KEYNOTE SPEAKER

Brie WilliamsBrie Williams, MD, MS, is Associate Professor of Medicine and Associate Director of the Program for the Aging Century at the University of California, San Francisco (UCSF). Dr. Williams also serves as Medical Director of the San Francisco VA Geriatrics Clinic and attends on the San Francisco VA Acute Care for Elders Unit and on the Palliative Care Consult Service. She is board certified in Geriatrics, Hospice and Palliative Medicine, and Internal Medicine.

As a Clinician-Researcher and educator in the UCSF Division of Geriatrics, Dr. Williams works with collaborators from the criminal justice, correctional health and legal fields to apply the principles of geriatrics and palliative medicine to transform the care of older adults in the criminal justice system. She serves as a consultant for jails, prisons and legal organizations nationwide and was a member of the Workshop on Incarceration and Health sponsored by the Institute of Medicine and the National Academy of Sciences. In her work as an educator, Dr. Williams focuses on the preparedness of health and non-health professionals for an aging criminal justice system. She has conducted needs assessments and trainings for a variety of professionals including police, judges, attorneys, social workers and discharge case managers in the essential elements of geriatrics and palliative medicine in order to optimize care for older adults during and after incarceration.

Dr. Williams has published research calling for broader inclusion of prisoners in national health datasets and greater consistency and transparency in data describing the quality and cost of correctional healthcare for older adults. Her research has led to new methods for responding to the unique health needs of incarcerated older adults including an evidence-based approach to inform compassionate release policies, the design of a new assessment for physical functioning in older prisoners, and the inclusion of questions about incarceration in a national health survey of older adults.  She is the lead editor of the upcoming Current Geriatrics Diagnosis and Treatment, 2nd Edition to be published by McGraw Hill that focuses on the state of the art approach to caring for diverse and vulnerable older adults including prisoners. Her current research focuses on understanding the nature, prevalence, and healthcare utilization consequences of multi-morbidity, distressing symptoms, and functional and cognitive impairments in older jail inmates. Dr. Williams’ research has been supported by the Hartford Foundation, the Brookdale Foundation, the Jacob and Valeria Langeloth Foundation, the National Palliative Care Research Center, and the National Institutes of Health.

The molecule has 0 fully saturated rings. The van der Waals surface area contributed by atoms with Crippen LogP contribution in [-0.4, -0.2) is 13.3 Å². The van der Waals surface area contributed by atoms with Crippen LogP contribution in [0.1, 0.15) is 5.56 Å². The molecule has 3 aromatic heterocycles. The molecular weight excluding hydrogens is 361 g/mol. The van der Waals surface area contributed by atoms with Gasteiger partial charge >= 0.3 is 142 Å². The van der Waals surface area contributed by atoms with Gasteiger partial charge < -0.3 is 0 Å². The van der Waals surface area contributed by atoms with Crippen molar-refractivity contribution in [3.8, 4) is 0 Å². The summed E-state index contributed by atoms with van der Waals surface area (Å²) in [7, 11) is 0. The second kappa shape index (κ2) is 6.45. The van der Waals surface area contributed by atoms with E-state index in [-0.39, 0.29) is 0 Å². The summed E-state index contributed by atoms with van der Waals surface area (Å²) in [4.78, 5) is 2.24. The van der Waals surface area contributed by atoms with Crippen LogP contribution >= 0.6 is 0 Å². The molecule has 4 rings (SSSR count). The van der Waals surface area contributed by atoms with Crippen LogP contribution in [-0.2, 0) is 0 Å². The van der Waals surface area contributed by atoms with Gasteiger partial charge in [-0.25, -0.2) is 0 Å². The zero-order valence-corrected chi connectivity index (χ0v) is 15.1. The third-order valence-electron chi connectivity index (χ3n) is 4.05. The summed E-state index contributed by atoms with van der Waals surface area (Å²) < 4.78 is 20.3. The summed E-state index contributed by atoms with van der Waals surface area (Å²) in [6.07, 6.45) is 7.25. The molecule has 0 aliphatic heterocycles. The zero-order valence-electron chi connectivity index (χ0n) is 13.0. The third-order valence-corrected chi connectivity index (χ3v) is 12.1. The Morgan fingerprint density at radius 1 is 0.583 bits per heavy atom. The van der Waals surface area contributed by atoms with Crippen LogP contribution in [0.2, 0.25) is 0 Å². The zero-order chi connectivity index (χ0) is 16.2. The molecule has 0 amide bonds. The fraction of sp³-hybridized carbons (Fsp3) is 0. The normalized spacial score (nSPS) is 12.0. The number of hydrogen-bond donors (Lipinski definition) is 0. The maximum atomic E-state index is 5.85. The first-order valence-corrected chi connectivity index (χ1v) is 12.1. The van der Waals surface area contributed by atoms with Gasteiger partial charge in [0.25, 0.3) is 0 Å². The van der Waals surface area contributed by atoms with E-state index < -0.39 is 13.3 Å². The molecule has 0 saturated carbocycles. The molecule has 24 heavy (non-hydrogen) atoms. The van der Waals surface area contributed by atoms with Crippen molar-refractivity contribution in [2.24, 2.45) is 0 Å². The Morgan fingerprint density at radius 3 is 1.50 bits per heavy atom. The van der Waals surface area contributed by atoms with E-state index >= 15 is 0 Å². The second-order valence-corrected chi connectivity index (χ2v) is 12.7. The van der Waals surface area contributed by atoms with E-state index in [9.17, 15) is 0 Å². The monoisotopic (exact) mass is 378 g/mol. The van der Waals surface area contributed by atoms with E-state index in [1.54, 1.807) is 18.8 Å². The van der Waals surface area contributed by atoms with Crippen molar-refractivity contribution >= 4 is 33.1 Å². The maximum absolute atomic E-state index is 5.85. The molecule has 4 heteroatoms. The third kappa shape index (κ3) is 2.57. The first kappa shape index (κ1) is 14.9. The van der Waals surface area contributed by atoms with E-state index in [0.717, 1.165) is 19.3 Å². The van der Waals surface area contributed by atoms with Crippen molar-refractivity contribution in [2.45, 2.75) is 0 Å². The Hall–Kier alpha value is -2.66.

UMass Correctional Health Program
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